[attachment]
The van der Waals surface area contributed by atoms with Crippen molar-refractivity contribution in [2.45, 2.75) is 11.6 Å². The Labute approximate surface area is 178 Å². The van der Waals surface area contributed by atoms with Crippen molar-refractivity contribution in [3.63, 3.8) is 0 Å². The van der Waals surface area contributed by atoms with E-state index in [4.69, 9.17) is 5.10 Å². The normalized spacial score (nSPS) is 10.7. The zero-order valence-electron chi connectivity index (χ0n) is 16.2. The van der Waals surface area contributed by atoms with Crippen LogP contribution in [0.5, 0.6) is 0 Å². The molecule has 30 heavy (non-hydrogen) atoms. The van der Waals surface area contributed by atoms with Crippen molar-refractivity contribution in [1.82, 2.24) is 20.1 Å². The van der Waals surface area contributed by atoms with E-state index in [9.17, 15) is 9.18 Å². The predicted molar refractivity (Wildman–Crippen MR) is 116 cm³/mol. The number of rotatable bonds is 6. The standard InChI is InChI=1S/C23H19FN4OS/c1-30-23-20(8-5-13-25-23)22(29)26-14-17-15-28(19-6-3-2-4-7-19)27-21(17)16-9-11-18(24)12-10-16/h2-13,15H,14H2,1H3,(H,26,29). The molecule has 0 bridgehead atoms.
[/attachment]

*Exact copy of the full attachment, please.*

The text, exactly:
The van der Waals surface area contributed by atoms with Crippen molar-refractivity contribution in [2.45, 2.75) is 11.6 Å². The Labute approximate surface area is 178 Å². The van der Waals surface area contributed by atoms with Crippen molar-refractivity contribution in [3.63, 3.8) is 0 Å². The van der Waals surface area contributed by atoms with E-state index in [4.69, 9.17) is 5.10 Å². The normalized spacial score (nSPS) is 10.7. The zero-order valence-electron chi connectivity index (χ0n) is 16.2. The van der Waals surface area contributed by atoms with Crippen LogP contribution in [0.5, 0.6) is 0 Å². The molecule has 30 heavy (non-hydrogen) atoms. The van der Waals surface area contributed by atoms with Crippen molar-refractivity contribution in [1.82, 2.24) is 20.1 Å². The van der Waals surface area contributed by atoms with E-state index in [9.17, 15) is 9.18 Å². The predicted molar refractivity (Wildman–Crippen MR) is 116 cm³/mol. The number of rotatable bonds is 6. The standard InChI is InChI=1S/C23H19FN4OS/c1-30-23-20(8-5-13-25-23)22(29)26-14-17-15-28(19-6-3-2-4-7-19)27-21(17)16-9-11-18(24)12-10-16/h2-13,15H,14H2,1H3,(H,26,29). The molecule has 0 bridgehead atoms.